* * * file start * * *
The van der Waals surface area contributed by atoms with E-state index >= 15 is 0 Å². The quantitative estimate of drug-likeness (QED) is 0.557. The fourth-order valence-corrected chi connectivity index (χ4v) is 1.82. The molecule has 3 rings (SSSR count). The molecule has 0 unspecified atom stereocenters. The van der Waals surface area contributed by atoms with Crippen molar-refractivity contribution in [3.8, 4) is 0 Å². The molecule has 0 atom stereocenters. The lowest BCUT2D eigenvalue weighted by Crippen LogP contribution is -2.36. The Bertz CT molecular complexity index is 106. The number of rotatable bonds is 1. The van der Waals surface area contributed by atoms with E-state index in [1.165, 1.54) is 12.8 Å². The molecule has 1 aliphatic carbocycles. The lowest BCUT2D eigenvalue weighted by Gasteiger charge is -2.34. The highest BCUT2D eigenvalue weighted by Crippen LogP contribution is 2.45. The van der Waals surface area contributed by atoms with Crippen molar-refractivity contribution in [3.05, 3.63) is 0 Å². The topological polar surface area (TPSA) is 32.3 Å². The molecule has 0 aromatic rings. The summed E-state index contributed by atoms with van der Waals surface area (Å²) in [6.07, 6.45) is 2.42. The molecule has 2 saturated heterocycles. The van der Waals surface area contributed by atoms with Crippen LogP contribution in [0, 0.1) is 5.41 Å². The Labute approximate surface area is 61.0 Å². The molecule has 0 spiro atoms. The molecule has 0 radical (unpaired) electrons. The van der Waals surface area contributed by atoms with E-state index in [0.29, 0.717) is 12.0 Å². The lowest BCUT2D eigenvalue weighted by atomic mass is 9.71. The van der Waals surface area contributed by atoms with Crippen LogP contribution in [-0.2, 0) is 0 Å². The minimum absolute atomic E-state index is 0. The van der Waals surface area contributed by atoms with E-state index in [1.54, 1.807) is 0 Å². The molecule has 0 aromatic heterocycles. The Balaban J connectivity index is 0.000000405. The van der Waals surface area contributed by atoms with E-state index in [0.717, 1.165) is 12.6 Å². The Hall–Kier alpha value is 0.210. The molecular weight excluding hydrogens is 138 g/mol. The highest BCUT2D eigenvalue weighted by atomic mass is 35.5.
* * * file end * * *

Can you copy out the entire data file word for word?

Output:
The van der Waals surface area contributed by atoms with E-state index >= 15 is 0 Å². The quantitative estimate of drug-likeness (QED) is 0.557. The fourth-order valence-corrected chi connectivity index (χ4v) is 1.82. The molecule has 3 rings (SSSR count). The molecule has 0 unspecified atom stereocenters. The van der Waals surface area contributed by atoms with Crippen molar-refractivity contribution in [3.8, 4) is 0 Å². The molecule has 0 atom stereocenters. The lowest BCUT2D eigenvalue weighted by Crippen LogP contribution is -2.36. The Bertz CT molecular complexity index is 106. The number of rotatable bonds is 1. The van der Waals surface area contributed by atoms with E-state index in [1.165, 1.54) is 12.8 Å². The molecule has 1 aliphatic carbocycles. The lowest BCUT2D eigenvalue weighted by Gasteiger charge is -2.34. The highest BCUT2D eigenvalue weighted by Crippen LogP contribution is 2.45. The van der Waals surface area contributed by atoms with Crippen molar-refractivity contribution in [3.05, 3.63) is 0 Å². The topological polar surface area (TPSA) is 32.3 Å². The molecule has 0 aromatic rings. The summed E-state index contributed by atoms with van der Waals surface area (Å²) in [6.07, 6.45) is 2.42. The molecule has 2 saturated heterocycles. The van der Waals surface area contributed by atoms with Crippen LogP contribution in [0, 0.1) is 5.41 Å². The Labute approximate surface area is 61.0 Å². The molecule has 0 spiro atoms. The molecule has 0 radical (unpaired) electrons. The van der Waals surface area contributed by atoms with E-state index in [0.29, 0.717) is 12.0 Å². The lowest BCUT2D eigenvalue weighted by atomic mass is 9.71. The van der Waals surface area contributed by atoms with Crippen LogP contribution in [-0.2, 0) is 0 Å². The minimum absolute atomic E-state index is 0. The van der Waals surface area contributed by atoms with E-state index in [1.54, 1.807) is 0 Å². The molecule has 0 aromatic heterocycles. The Balaban J connectivity index is 0.000000405. The van der Waals surface area contributed by atoms with E-state index in [0.717, 1.165) is 12.6 Å². The Hall–Kier alpha value is 0.210. The molecular weight excluding hydrogens is 138 g/mol. The highest BCUT2D eigenvalue weighted by atomic mass is 35.5.